Marlowe Theatre, Canterbury
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There’s something very special about the Marlowe Theatre pantomime. From the moment the audience takes their steps up The Friars, you can sense the anticipation of another year of festive fun.
Whereas 2022’s Jack and the Beanstalk broke new ground for the commercial sector with its inclusion of a gay Principal Boy, this year’s Sleeping Beauty returns to more traditional fare and tells the age-old story of a Princess cursed with a 100-year sleep only to be awoken by love’s true kiss. It’s not, however, without some nice new touches. Where else might the Villain employ the services of two velociraptors to protect the sleeping Princess from any meddling Prince?
In her pantomime debut, Carrie Hope Fletcher’s Carrie-bosse struts across the stage, summoning boos and belting out many a musical number. She also shows she’s game for a laugh, with her velociraptors named Lloyd and Webber, and excellent rapport with Jennie Dale’s Fairy Moonshine. The show is strong in its battle of good versus evil, even if some plot points are quickly passed over and some sections seem all too convenient, none more so than the fortuitous find of an alternative magic axe to break through the thorny thicket, or Carrie-bosse’s velociraptors having sudden amnesia and no longer being scared of Nurse Nellie.
Driving proceedings, Ben Roddy’s Nurse Nellie is the glorious embodiment of all things panto. His anarchic Dame acts as the mistress of ceremonies and commands attention whether playing the sassy schoolmistress, shovelling slosh or scaring spooks. A few diversions from the usual fare make their way into this year’s show with a haunted bedroom scene preceding the Ghost Gag bench. Whilst a welcome tweak on tradition, the quasi-prologue does make the stock business stall somewhat and isn’t helped by the ghoulishly possessed beds being positioned upstage, adding distance to a scene that relies upon intimacy over the footlights. The entire sequence is the domain of Roddy’s Dame and Max Fulham’s lovable Comic Jangles, breaking the usual rule of three and leaving Roddy to conduct proceedings alone for a substantial proportion. The two work well together and the audience lap up Fulham’s furry friend Gordon the Monkey, as well this year's musical theatre themed Cart of Pun.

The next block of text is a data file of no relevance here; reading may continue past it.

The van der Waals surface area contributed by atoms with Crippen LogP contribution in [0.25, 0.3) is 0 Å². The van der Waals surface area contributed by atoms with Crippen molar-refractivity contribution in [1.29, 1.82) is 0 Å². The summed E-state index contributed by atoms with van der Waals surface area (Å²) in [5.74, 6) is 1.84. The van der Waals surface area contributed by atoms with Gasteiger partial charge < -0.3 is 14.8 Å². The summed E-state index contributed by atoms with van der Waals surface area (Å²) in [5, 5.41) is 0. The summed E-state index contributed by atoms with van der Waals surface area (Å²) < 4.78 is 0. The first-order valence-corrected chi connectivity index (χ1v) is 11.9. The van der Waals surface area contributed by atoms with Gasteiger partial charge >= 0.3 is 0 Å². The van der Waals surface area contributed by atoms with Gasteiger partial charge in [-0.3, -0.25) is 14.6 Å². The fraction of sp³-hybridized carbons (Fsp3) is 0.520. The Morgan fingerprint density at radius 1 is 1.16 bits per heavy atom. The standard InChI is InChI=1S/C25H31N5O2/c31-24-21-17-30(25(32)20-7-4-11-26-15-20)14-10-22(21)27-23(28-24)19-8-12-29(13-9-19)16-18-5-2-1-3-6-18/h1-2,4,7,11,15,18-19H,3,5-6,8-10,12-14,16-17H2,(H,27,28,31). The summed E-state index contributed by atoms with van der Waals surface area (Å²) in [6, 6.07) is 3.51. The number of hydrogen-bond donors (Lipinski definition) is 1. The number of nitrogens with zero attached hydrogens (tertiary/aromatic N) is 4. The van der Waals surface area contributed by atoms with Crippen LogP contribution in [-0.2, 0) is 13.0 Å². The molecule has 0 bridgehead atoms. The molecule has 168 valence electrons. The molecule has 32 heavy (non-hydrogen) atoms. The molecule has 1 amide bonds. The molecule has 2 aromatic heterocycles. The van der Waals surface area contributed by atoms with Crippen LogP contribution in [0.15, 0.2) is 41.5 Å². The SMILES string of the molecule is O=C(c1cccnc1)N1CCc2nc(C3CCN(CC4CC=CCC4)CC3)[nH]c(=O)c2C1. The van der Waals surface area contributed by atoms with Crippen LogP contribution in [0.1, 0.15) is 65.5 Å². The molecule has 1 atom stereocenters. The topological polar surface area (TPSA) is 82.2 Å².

Without a King or Queen in the cast, it falls upon Ore Oduba’s heroic Prince Michael to join the slosh scene in a new rendition of “If I Were Not Upon This Stage” which takes musical inspiration from Elvis Presley and "Frère Jacques". Whilst the sequence permits slosh and slip-sliding a-plenty as the characters consider where other than the dungeon they’d like to be, the meandering vamp lacks build and does come across a bit ploddy.
Evolution Productions has assembled a stellar cast, and if Fletcher and Dale provide a battle worthy of Wicked’s Elphaba and Glinda and Roddy and Fulham provide the comic capers, it’s down to Odube and Ellie Kingdon’s Princess Aurora to provide the romance. Hendy’s script brings this to the fore and makes their relationship vibrant and exciting, with Aurora demonstrating her 21st century Principal Girl credentials by defeating Carrie-bosse in a sword fight and ensuring a Happy Ending for all in Hamalot.
Excellent musical direction from Chris Wong and vibrant choreography from Jono Kitchens make Sleeping Beauty yet another pantomime success for the Marlowe full of strong performances, slick direction and stunning scenery.
Reviewer: Simon Sladen